Wednesday, September 02, 2015
I am asking my readers...is this story, credited to Al Feldstein, one of those EC swipes? It seems that I have either read or heard it told, before EC did it.
Jack Davis’s artwork fits the story well, but seems a bit hurried...as hurried as the characters trying to outrun the wolves. All in all, though, I think it is good fun.
From The Haunt of Fear #13 (1952).
Monday, August 31, 2015
As has been mentioned before, Marston was into bondage, domination and submission. It was the key plot element in many of the early Wonder Woman stories. When challenged, he used his psychology training to defend it. He claimed that the chains that held Wonder Woman were symbols: she was being shown breaking the chains with which men had bound women for centuries. He may not have passed his own lie detector test telling that whopper. The old boy liked seeing girls tied up, and used symbolism as an excuse.
This story is from Sensation Comics #4 (1942), which would be the fifth published Wonder Woman adventure (number one was in All Star Comics.) Slavery with bondage is a major story device. It also introduces the German spy and dominatrix, Baroness Paula Von Gunther. The haughty baroness became Wonder Woman’s first recurring villain.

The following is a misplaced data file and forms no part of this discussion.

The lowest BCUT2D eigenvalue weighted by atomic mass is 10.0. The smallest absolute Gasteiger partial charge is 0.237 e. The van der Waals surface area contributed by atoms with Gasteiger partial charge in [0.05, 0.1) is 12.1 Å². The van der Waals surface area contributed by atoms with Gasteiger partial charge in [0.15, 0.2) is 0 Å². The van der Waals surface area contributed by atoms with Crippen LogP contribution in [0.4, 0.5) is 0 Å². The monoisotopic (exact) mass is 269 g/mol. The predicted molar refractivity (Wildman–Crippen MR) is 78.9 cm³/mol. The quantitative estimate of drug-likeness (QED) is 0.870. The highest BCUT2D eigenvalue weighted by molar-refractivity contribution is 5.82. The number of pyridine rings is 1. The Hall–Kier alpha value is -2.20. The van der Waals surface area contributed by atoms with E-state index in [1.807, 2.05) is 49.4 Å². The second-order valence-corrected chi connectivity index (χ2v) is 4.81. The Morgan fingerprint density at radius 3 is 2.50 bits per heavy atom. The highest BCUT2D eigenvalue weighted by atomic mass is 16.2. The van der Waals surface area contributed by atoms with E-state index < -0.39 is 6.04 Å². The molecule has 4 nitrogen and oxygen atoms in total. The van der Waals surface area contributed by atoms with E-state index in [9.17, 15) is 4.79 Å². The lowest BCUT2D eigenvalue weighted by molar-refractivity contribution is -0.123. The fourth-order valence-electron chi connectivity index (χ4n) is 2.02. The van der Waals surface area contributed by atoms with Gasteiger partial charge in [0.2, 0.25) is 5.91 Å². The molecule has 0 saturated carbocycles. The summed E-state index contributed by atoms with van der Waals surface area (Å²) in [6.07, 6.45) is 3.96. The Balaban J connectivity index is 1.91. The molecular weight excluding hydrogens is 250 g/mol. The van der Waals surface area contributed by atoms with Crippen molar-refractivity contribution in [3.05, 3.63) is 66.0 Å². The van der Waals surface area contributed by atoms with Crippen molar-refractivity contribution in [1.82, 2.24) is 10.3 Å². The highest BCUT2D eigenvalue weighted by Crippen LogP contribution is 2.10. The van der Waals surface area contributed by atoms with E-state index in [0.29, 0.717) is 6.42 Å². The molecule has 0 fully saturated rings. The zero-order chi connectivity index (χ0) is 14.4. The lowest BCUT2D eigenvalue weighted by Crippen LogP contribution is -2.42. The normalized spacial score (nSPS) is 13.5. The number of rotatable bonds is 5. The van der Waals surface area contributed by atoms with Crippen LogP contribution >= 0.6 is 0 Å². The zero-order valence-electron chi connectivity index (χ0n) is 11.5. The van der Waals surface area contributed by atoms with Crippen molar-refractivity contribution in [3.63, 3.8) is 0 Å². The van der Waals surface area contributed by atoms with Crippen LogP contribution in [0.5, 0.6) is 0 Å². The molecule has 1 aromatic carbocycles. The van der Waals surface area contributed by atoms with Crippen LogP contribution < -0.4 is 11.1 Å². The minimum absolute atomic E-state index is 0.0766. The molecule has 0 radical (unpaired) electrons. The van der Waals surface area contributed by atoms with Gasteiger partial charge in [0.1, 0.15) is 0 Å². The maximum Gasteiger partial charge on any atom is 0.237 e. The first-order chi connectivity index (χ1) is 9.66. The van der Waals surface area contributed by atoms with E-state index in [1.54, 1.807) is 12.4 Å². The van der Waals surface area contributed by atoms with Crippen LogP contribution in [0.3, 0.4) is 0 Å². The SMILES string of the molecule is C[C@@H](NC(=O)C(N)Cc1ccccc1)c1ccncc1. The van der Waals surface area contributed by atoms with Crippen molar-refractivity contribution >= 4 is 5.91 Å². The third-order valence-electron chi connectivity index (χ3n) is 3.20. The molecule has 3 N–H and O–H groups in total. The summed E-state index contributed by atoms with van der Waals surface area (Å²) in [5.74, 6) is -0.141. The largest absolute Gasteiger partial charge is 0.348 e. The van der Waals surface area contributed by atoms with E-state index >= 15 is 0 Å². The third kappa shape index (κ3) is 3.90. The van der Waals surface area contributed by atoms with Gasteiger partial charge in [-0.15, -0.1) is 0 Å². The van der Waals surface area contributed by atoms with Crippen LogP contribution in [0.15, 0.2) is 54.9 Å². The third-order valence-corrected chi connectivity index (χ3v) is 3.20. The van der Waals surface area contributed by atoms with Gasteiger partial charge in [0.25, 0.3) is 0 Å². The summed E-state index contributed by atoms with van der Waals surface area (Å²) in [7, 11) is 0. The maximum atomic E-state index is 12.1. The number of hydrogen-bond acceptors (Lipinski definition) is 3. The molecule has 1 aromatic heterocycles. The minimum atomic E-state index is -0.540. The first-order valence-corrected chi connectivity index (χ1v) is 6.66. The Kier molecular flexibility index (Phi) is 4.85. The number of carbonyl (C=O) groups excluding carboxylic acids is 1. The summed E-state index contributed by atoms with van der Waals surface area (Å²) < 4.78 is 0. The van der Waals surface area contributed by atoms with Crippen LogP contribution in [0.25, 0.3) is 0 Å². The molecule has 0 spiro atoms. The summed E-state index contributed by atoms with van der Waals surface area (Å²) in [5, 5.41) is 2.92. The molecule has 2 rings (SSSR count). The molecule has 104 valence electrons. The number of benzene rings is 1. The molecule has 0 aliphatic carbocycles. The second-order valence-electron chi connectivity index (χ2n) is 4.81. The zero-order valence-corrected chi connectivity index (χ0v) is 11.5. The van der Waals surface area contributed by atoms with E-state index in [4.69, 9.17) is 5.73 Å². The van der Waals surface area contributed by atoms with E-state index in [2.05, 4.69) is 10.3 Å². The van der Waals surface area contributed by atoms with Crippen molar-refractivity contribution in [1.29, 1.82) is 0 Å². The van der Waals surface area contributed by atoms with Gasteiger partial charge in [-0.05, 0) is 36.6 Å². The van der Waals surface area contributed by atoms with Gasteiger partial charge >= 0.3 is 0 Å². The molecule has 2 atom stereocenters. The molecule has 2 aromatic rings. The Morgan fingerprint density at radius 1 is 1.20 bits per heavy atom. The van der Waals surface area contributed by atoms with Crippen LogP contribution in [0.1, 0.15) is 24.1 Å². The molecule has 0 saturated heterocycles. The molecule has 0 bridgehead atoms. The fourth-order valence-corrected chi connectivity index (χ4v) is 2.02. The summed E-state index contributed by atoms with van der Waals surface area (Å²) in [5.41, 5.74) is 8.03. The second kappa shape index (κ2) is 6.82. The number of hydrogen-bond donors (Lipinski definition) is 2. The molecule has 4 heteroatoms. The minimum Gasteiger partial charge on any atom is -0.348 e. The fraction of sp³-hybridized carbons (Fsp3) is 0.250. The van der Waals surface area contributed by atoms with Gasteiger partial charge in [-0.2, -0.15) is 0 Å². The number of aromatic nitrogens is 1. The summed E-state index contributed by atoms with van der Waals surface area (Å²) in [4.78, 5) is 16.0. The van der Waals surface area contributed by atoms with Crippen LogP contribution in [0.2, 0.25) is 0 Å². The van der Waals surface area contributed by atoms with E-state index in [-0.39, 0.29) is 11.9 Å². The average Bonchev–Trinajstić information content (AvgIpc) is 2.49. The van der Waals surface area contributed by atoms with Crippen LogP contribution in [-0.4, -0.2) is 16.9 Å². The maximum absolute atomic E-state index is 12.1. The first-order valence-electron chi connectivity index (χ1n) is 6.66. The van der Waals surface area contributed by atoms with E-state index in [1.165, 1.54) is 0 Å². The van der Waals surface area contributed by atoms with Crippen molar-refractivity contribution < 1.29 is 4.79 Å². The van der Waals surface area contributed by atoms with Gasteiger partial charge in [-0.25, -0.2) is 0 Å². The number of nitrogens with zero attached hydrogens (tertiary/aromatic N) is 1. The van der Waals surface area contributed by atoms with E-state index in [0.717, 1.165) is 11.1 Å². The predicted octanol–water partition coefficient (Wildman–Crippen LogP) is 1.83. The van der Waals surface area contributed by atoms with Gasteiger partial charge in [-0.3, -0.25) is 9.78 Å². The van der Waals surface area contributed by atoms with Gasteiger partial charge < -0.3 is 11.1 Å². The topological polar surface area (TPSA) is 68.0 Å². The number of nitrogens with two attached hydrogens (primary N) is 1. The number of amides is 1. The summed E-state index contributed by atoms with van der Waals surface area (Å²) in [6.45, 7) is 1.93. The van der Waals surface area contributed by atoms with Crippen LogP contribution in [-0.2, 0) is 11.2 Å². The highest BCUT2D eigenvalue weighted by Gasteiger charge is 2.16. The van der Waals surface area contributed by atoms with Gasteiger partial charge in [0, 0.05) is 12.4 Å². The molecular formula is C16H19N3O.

Friday, August 28, 2015
William T. Overgard drew the satire on the popular Harold Foster creation, It is also, like Mad, full of references to American culture of the early fifties, including the “king” of television, Arthur Godfrey (as King Arthur, ho-ho), toothpaste ads which sold brands based on ingredients like chlorophyll, and even mentions my favorite toothpaste ad line (which made everyone paranoid about the state of their breath and social acceptability), “Even your best friends won’t tell you...” Your breath stinks!
Overgard, who died in 1990, was a comic book artist who went to syndicated comic strips, and had a decent career. Not only did he draw “Steve Roper and Mike Nomad,” he wrote novels, and late in his career, episodes of the animated TV series, Thundercats. He also drew a critically accepted, but ultimately failed comic strip from 1983, Rudy, which featured a talking simian in the image of comedian George Burns.
Wednesday, August 26, 2015
Doll Man is a tiny man, and the story is a tiny story. Four pages. There is no portent of how popular the character would become. Doll Man appeared throughout the forties, through the superhero crash, into the fifties. DC bought up the Quality superheroes, including Doll Man, who did show up later in DC’s revivals of the Quality heroes.
In 2012 I showed the origin of Doll Girl. Just click on the thumbnail.